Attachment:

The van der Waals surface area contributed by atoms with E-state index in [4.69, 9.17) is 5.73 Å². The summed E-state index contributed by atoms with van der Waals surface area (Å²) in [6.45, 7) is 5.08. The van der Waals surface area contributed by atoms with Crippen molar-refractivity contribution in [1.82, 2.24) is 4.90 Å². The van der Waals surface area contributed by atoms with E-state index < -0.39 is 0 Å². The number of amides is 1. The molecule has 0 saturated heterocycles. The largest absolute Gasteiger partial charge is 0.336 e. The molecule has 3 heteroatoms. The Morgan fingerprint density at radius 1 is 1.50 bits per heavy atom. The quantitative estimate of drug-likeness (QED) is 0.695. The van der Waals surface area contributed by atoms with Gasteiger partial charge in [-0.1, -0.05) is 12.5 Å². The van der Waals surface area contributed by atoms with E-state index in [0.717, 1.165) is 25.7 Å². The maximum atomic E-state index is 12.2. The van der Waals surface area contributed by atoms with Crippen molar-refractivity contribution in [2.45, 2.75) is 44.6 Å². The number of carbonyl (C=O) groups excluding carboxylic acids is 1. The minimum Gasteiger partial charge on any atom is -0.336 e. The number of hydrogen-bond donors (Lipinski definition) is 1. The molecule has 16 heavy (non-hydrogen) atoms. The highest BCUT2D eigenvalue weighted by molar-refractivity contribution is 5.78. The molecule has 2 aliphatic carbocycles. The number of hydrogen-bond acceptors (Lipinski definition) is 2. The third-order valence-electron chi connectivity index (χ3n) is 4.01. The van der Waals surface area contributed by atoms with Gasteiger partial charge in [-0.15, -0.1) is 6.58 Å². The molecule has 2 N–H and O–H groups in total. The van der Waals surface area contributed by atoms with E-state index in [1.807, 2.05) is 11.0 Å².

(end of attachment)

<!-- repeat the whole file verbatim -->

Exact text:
The van der Waals surface area contributed by atoms with E-state index in [4.69, 9.17) is 5.73 Å². The summed E-state index contributed by atoms with van der Waals surface area (Å²) in [6.45, 7) is 5.08. The van der Waals surface area contributed by atoms with Crippen molar-refractivity contribution in [1.82, 2.24) is 4.90 Å². The van der Waals surface area contributed by atoms with E-state index < -0.39 is 0 Å². The number of amides is 1. The molecule has 0 saturated heterocycles. The largest absolute Gasteiger partial charge is 0.336 e. The molecule has 3 heteroatoms. The Morgan fingerprint density at radius 1 is 1.50 bits per heavy atom. The quantitative estimate of drug-likeness (QED) is 0.695. The van der Waals surface area contributed by atoms with Gasteiger partial charge in [-0.1, -0.05) is 12.5 Å². The van der Waals surface area contributed by atoms with E-state index in [0.717, 1.165) is 25.7 Å². The maximum atomic E-state index is 12.2. The van der Waals surface area contributed by atoms with Crippen molar-refractivity contribution in [2.45, 2.75) is 44.6 Å². The number of carbonyl (C=O) groups excluding carboxylic acids is 1. The minimum Gasteiger partial charge on any atom is -0.336 e. The number of hydrogen-bond donors (Lipinski definition) is 1. The molecule has 16 heavy (non-hydrogen) atoms. The highest BCUT2D eigenvalue weighted by molar-refractivity contribution is 5.78. The molecule has 2 aliphatic carbocycles. The number of hydrogen-bond acceptors (Lipinski definition) is 2. The third-order valence-electron chi connectivity index (χ3n) is 4.01. The van der Waals surface area contributed by atoms with Gasteiger partial charge in [-0.15, -0.1) is 6.58 Å². The molecule has 2 N–H and O–H groups in total. The van der Waals surface area contributed by atoms with E-state index in [1.807, 2.05) is 11.0 Å².